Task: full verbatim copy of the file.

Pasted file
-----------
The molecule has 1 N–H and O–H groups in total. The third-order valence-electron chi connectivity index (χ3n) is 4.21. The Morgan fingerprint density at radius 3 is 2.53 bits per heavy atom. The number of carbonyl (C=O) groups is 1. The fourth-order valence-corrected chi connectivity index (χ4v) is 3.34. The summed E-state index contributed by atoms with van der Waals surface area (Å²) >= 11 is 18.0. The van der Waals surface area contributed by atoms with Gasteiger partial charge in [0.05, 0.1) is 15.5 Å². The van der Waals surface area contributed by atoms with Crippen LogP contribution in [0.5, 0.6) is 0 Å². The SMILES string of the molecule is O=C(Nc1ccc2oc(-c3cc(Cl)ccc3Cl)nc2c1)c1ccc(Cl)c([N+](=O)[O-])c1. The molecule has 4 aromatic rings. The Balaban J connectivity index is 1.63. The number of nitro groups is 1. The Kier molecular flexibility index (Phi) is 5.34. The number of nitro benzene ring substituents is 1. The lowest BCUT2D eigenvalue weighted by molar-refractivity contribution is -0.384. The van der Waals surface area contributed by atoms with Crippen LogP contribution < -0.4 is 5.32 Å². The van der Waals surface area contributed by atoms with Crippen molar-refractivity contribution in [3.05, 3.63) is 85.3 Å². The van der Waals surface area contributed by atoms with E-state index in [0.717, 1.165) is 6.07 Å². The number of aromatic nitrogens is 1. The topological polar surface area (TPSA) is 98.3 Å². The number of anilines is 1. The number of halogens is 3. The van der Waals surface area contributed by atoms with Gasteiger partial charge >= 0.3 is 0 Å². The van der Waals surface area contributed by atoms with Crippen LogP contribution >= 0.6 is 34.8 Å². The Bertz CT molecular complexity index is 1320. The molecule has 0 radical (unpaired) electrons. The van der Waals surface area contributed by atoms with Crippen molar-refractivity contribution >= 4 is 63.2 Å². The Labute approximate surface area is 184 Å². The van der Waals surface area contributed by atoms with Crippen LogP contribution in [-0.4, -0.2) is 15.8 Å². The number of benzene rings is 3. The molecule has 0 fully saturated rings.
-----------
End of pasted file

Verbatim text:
The molecule has 1 N–H and O–H groups in total. The third-order valence-electron chi connectivity index (χ3n) is 4.21. The Morgan fingerprint density at radius 3 is 2.53 bits per heavy atom. The number of carbonyl (C=O) groups is 1. The fourth-order valence-corrected chi connectivity index (χ4v) is 3.34. The summed E-state index contributed by atoms with van der Waals surface area (Å²) >= 11 is 18.0. The van der Waals surface area contributed by atoms with Gasteiger partial charge in [0.05, 0.1) is 15.5 Å². The van der Waals surface area contributed by atoms with Crippen LogP contribution in [0.5, 0.6) is 0 Å². The SMILES string of the molecule is O=C(Nc1ccc2oc(-c3cc(Cl)ccc3Cl)nc2c1)c1ccc(Cl)c([N+](=O)[O-])c1. The molecule has 4 aromatic rings. The Balaban J connectivity index is 1.63. The number of nitro groups is 1. The Kier molecular flexibility index (Phi) is 5.34. The number of nitro benzene ring substituents is 1. The lowest BCUT2D eigenvalue weighted by molar-refractivity contribution is -0.384. The van der Waals surface area contributed by atoms with Crippen LogP contribution < -0.4 is 5.32 Å². The van der Waals surface area contributed by atoms with Crippen molar-refractivity contribution in [3.05, 3.63) is 85.3 Å². The van der Waals surface area contributed by atoms with E-state index in [0.717, 1.165) is 6.07 Å². The number of aromatic nitrogens is 1. The topological polar surface area (TPSA) is 98.3 Å². The number of anilines is 1. The number of halogens is 3. The van der Waals surface area contributed by atoms with Gasteiger partial charge >= 0.3 is 0 Å². The van der Waals surface area contributed by atoms with Crippen LogP contribution >= 0.6 is 34.8 Å². The Bertz CT molecular complexity index is 1320. The molecule has 0 radical (unpaired) electrons. The van der Waals surface area contributed by atoms with Crippen molar-refractivity contribution >= 4 is 63.2 Å². The Labute approximate surface area is 184 Å². The van der Waals surface area contributed by atoms with Crippen LogP contribution in [-0.4, -0.2) is 15.8 Å². The number of benzene rings is 3. The molecule has 0 fully saturated rings.